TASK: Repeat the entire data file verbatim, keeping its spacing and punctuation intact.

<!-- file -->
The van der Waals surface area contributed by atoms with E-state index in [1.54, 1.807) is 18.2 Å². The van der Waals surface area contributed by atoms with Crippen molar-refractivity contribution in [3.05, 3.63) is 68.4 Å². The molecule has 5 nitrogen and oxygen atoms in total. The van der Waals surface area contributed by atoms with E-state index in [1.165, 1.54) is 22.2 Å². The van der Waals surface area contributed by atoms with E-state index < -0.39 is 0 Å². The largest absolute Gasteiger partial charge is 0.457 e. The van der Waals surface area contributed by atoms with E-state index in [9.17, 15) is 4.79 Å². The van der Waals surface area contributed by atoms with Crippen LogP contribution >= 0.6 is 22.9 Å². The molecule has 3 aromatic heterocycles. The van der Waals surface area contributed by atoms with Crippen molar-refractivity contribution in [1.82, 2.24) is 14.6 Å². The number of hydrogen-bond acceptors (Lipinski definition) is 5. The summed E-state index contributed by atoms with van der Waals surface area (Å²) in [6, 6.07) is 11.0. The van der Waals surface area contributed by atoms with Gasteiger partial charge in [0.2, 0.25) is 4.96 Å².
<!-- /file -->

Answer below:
The van der Waals surface area contributed by atoms with E-state index in [1.54, 1.807) is 18.2 Å². The van der Waals surface area contributed by atoms with Crippen molar-refractivity contribution in [3.05, 3.63) is 68.4 Å². The molecule has 5 nitrogen and oxygen atoms in total. The van der Waals surface area contributed by atoms with E-state index in [1.165, 1.54) is 22.2 Å². The van der Waals surface area contributed by atoms with E-state index < -0.39 is 0 Å². The largest absolute Gasteiger partial charge is 0.457 e. The van der Waals surface area contributed by atoms with E-state index in [9.17, 15) is 4.79 Å². The van der Waals surface area contributed by atoms with Crippen LogP contribution >= 0.6 is 22.9 Å². The molecule has 3 aromatic heterocycles. The van der Waals surface area contributed by atoms with Crippen molar-refractivity contribution in [1.82, 2.24) is 14.6 Å². The number of hydrogen-bond acceptors (Lipinski definition) is 5. The summed E-state index contributed by atoms with van der Waals surface area (Å²) in [6, 6.07) is 11.0. The van der Waals surface area contributed by atoms with Gasteiger partial charge in [0.2, 0.25) is 4.96 Å².